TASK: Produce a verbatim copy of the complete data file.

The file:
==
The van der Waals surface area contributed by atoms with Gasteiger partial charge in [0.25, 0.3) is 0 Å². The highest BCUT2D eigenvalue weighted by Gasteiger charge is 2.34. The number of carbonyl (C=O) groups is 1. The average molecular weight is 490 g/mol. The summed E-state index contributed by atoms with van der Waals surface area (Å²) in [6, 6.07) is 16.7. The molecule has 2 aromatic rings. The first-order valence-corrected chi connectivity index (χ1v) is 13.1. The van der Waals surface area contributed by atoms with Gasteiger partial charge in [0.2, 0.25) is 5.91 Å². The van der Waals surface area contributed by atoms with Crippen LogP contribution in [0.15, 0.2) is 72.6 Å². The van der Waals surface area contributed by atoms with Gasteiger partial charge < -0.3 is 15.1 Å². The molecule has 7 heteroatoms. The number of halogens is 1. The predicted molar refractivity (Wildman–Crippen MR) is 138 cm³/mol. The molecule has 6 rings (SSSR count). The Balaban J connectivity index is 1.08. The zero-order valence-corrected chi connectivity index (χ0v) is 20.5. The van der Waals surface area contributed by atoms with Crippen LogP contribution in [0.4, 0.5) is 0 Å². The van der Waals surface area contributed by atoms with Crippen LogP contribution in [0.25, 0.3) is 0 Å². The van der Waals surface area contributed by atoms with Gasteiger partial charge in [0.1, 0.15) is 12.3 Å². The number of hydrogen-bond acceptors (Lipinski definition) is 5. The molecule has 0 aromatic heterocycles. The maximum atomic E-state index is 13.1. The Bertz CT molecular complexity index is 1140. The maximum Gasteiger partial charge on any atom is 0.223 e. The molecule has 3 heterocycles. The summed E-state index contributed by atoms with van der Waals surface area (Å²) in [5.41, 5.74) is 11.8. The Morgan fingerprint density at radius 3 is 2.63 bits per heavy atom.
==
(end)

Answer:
The van der Waals surface area contributed by atoms with Gasteiger partial charge in [0.25, 0.3) is 0 Å². The highest BCUT2D eigenvalue weighted by Gasteiger charge is 2.34. The number of carbonyl (C=O) groups is 1. The average molecular weight is 490 g/mol. The summed E-state index contributed by atoms with van der Waals surface area (Å²) in [6, 6.07) is 16.7. The molecule has 2 aromatic rings. The first-order valence-corrected chi connectivity index (χ1v) is 13.1. The van der Waals surface area contributed by atoms with Gasteiger partial charge in [0.2, 0.25) is 5.91 Å². The van der Waals surface area contributed by atoms with Crippen LogP contribution in [0.15, 0.2) is 72.6 Å². The van der Waals surface area contributed by atoms with Gasteiger partial charge < -0.3 is 15.1 Å². The molecule has 7 heteroatoms. The number of halogens is 1. The predicted molar refractivity (Wildman–Crippen MR) is 138 cm³/mol. The molecule has 6 rings (SSSR count). The Balaban J connectivity index is 1.08. The zero-order valence-corrected chi connectivity index (χ0v) is 20.5. The van der Waals surface area contributed by atoms with Crippen LogP contribution in [0.4, 0.5) is 0 Å². The van der Waals surface area contributed by atoms with Crippen LogP contribution in [0.25, 0.3) is 0 Å². The van der Waals surface area contributed by atoms with Gasteiger partial charge in [0.1, 0.15) is 12.3 Å². The number of hydrogen-bond acceptors (Lipinski definition) is 5. The molecule has 0 aromatic heterocycles. The maximum atomic E-state index is 13.1. The Bertz CT molecular complexity index is 1140. The maximum Gasteiger partial charge on any atom is 0.223 e. The molecule has 3 heterocycles. The summed E-state index contributed by atoms with van der Waals surface area (Å²) in [5.41, 5.74) is 11.8. The Morgan fingerprint density at radius 3 is 2.63 bits per heavy atom.